ACOs Now Total 154
The Centers for Medicare & Medicaid Services (CMS) reports, as of July 1, the addition of 89 new, approved Accountable Care Organizations (ACOs), bringing the total number of these new health care delivery systems to 154, covering 2.4 million beneficiaries.
The ACO model is formed by groups of doctors and other health providers who have agreed to work together to coordinate care for people with Medicare. According to CMS, those participating in an ACO agree to take responsibility for the quality of care they provide in return for the opportunity to share in savings realized through high-quality, well-coordinated care.
The program is voluntary, but can provide a payback. Federal savings from the initiative, which will be shared with successful ACOs, is expected to be $940 billion over four years. The Medicare Shared Savings Program (MSSP) and other initiatives related to ACOs are a result of the 2010 Affordable Care Act.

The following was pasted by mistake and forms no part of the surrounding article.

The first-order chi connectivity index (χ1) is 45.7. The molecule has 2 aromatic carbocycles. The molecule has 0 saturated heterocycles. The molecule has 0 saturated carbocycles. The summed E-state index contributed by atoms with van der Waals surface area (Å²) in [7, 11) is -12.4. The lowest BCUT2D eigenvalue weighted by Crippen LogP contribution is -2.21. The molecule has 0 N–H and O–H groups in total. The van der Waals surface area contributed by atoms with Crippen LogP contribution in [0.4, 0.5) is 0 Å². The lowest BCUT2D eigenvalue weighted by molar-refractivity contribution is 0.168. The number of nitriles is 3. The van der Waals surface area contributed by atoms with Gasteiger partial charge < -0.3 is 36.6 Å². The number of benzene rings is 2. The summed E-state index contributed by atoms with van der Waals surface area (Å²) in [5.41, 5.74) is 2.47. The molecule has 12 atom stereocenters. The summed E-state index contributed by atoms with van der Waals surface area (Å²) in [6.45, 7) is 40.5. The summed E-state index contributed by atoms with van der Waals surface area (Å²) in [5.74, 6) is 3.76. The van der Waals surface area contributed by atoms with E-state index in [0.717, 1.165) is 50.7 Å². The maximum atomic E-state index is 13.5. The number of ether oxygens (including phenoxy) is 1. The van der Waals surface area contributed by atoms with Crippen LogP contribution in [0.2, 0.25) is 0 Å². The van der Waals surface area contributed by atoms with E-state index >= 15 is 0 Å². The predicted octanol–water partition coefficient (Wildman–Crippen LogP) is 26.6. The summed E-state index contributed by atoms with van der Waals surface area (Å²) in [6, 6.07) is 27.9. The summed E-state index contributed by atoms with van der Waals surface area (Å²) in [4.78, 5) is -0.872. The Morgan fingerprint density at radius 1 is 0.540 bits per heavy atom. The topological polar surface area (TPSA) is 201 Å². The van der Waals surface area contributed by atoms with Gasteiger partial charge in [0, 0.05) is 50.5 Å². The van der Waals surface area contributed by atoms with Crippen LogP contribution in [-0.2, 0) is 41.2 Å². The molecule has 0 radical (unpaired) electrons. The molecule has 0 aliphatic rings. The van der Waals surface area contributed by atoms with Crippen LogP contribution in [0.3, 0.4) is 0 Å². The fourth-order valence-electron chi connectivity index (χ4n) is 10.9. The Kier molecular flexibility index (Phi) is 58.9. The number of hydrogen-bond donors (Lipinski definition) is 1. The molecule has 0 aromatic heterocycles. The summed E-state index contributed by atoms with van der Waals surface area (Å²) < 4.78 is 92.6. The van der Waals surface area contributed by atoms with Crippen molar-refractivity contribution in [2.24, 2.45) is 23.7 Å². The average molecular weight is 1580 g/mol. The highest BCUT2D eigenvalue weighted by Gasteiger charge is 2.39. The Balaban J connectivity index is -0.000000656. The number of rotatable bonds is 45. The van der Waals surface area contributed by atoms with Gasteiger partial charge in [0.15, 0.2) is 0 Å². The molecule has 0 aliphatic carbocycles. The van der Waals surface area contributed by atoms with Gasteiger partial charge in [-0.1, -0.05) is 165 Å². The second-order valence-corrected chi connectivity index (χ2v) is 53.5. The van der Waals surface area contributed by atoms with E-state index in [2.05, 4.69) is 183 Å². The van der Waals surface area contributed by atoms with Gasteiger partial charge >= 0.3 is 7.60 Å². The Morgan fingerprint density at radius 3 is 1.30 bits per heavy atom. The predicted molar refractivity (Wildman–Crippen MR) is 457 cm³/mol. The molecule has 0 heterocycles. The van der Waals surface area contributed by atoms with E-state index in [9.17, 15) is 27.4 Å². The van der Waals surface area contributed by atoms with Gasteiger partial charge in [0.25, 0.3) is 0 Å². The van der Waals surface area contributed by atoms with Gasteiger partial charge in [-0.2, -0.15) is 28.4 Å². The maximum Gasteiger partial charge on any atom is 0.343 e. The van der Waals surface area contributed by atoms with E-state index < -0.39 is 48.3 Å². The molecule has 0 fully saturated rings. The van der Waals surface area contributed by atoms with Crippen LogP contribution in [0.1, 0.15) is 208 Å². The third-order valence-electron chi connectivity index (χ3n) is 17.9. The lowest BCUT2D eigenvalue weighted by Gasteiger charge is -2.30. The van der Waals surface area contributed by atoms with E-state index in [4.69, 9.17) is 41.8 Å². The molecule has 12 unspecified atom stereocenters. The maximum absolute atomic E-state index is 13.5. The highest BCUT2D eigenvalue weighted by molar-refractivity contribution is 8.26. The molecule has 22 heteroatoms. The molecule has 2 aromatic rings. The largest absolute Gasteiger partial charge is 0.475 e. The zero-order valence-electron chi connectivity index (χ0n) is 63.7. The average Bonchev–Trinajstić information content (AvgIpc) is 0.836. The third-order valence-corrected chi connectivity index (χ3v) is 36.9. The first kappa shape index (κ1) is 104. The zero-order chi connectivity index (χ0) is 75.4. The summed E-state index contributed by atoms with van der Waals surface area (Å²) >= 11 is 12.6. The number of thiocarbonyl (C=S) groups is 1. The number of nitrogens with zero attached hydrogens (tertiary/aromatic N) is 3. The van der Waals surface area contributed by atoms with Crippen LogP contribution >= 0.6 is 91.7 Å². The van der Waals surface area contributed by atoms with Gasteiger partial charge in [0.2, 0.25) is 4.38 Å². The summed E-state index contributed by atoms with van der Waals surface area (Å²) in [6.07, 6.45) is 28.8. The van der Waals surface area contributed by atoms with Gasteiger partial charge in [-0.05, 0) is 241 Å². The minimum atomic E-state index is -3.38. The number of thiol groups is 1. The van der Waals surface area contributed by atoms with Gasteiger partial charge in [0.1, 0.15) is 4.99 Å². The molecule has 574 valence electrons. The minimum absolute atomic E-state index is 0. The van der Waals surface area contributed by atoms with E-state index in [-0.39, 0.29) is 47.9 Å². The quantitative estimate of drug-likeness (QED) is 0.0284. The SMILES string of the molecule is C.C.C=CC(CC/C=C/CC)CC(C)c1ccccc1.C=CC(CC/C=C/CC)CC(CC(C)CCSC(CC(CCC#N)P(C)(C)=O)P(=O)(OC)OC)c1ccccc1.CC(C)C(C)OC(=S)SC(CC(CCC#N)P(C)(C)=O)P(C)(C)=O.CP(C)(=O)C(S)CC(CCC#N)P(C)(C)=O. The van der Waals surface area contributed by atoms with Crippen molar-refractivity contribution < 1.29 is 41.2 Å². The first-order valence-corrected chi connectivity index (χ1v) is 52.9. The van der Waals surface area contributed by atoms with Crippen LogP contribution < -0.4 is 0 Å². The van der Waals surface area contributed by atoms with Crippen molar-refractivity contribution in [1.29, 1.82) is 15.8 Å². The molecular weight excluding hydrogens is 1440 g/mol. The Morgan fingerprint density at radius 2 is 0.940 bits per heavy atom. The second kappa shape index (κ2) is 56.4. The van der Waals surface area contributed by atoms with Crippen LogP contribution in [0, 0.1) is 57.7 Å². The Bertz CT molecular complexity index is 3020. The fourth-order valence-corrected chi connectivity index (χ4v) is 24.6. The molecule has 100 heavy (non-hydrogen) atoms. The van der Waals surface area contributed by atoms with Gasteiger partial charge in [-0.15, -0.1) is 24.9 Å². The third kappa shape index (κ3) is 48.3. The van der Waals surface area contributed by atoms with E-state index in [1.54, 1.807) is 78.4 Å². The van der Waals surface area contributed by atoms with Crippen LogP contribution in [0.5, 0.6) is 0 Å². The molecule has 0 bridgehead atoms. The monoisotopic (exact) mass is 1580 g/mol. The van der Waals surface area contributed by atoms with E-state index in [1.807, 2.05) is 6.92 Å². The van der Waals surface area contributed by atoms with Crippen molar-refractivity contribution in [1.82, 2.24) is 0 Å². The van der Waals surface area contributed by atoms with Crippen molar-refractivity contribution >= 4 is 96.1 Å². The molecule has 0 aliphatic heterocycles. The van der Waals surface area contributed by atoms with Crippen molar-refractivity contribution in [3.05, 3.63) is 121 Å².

To ensure that savings are achieved through improving care coordination and providing care that is appropriate, safe, and timely, an ACO must meet 33 quality measures relating to care coordination and patient safety, appropriate use of preventive health services, improved care for at-risk populations, and patient and caregiver experience of care.
The selected ACOs operate in a wide range of areas across the country and almost half are physician-driven organizations serving fewer than 10,000 beneficiaries, CMS said. Their models for coordinating care and improving quality vary in response to the needs of the beneficiaries in the areas they are serving.